What Does A Referendum Vote Mean For The Future Of Cannabis In Italy?

Where Italy stands in its battle for legal cannabis rights.

Approximately six million users and more than 600,000 referendum signers were left broken-hearted on February 16, 2022, as the Italian Supreme Court simultaneously rejected the proposed cannabis decriminalization referendum. The referendum, which in itself would have legalized the cultivation for personal use, was vetoed by the Italian Constitutional Court because of its belief that, within the specifics of the referendum’s proposal, Italian constitutional laws would be violated.

Within the referendum for the legal use of cannabis, voters were signing in hopes to also legalize euthanasia, along with all psychoactive herbal supplements, such as the use of psychoactive mushrooms. This is the area of the proposal that pushed past the limits of Italian law, as stated by Giuliano Amato, president of the Italian Constitutional Court. Amato stated in a news conference that such a proposal, “is enough to make us [Italy] violate multiple international obligations.”

The use of cannabis for medicinal purposes has been legal in Italy since 2013, with consumers totaling about 10% of the entire country’s population, ranking 3rd in Europe. Cannabis was first cultivated in Italy during ancient Roman times, where many would harvest the plants in order to make a specific rope that was made of hemp leaves and was often made for use on ships.

The belief and use of cannabis for medical purposes has been evident in Italy since medieval times, where it was then used to help treat things such as epilepsy. The substance was often taken by oral consumption, extracting juice from the seeds and roots of the hemp plant. It was believed to treat many areas of illness such as gout, cramps, pains, burns, etc.

The use of cannabis worldwide in today’s society is becoming less of a taboo, and more of a popularized use for the treatments of many physical and mental disorders. Its decriminalization in Italy would also make necessary room within Italian prisons, while also giving the police the opportunities to focus on more criminal, violent offenses.

More specifically, the political decision upon the referendum has been speculated by many to have been influenced by the mafia. The mafia has been involved in drug smuggling through Northern Africa which, in many cases, includes the smuggling of hash, a specific type of concentrate derived from the trichomes of the plant.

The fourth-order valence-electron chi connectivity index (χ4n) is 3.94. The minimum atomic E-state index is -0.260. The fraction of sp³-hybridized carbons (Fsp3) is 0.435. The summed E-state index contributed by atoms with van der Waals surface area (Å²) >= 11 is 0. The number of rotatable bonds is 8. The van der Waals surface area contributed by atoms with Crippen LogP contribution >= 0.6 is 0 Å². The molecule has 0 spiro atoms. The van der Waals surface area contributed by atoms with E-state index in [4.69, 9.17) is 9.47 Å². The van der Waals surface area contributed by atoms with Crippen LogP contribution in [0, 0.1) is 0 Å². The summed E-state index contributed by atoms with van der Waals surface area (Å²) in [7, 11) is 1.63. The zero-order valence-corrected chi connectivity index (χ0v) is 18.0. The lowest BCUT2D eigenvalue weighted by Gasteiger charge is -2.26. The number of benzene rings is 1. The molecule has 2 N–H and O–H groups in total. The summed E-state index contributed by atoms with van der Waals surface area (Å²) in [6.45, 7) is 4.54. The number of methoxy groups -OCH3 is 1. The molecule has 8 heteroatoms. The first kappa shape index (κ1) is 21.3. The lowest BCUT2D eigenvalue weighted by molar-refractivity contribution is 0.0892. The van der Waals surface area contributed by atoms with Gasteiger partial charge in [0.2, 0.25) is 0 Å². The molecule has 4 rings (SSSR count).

It is estimated by the United Nations Office on Narcotics and Crime that more than 32 billion euros each year are earned by Italy’s organized crime from the smuggling of cannabis and hash products, which are often brought illegally through North African routes coming from Casablanca to the eastern region of Libya. Should Italy legalize cannabis, the massive funds linked to it would be taken directly from the mafia’s hands, causing a detrimental cut in profit for organized crime.

In 2016, a law was passed in Italy that supported the sale of  the so-called ‘Cannabis light’, a low-level THC cannabis. The industry soon became a popular and booming operation nationwide. If you’ve been to Italy within the past few years, it’s evident that its consumption is widespread. While in Rome for four months at the end of 2019, I can honestly say there were cannabis light shops at every corner, with largely decorated exteriors and beautiful advertising.

This introduction, though only a snippet of complete legalization, has already devastated the mafia’s underground drug industry. Because of Cannabis light, it has been calculated by the Health, Econometrics and Data Group, that Italy’s organized crime operations lose at a minimum 160 to 200 million euros each year.

The future of cannabis legalization in Italy now lies in the hands of the government, who has yet to truly recognize the daily importance of the herb for many people. Should a separate referendum come into play proposing the sole use of cannabis, without any other drugs or issues involved, remains the much anticipated question.

The legalization would not only wreak havoc on the mafia’s underground schemes, it would also likely bring six billion euros per year to Italy’s economy, and add around 35,000 jobs to the Italian market. Suffice it to say that, in 2020 alone, the cannabis industry brought the United States approximately 80,000 new job opportunities. Hoping to follow within the United States’ footsteps, Italy’s legalization of cannabis would likely spark a phenomenon around Europe, giving light to many other countries in their efforts of cannabis legalization.

For now, the Italian public and activists alike show no signs of surrender in the fight for legal cannabis. The official ReferendumCannabis.it Facebook page shared its plans for going forward, stating, “Now we will take a few days to figure out how to relaunch the battle for legal cannabis and we make you a promise: we won’t stop this time either!”

The use of cannabis for recreational purposes in Italy remains a crucial area of debate. Despite the recent rejection of the referendum, Italy is far from stopping on its journey to recreational cannabis liberation, and with persistent and continuous support from Italian activists and Italian cannabis users alike, its decriminalization in Italy could still very much be right around the corner.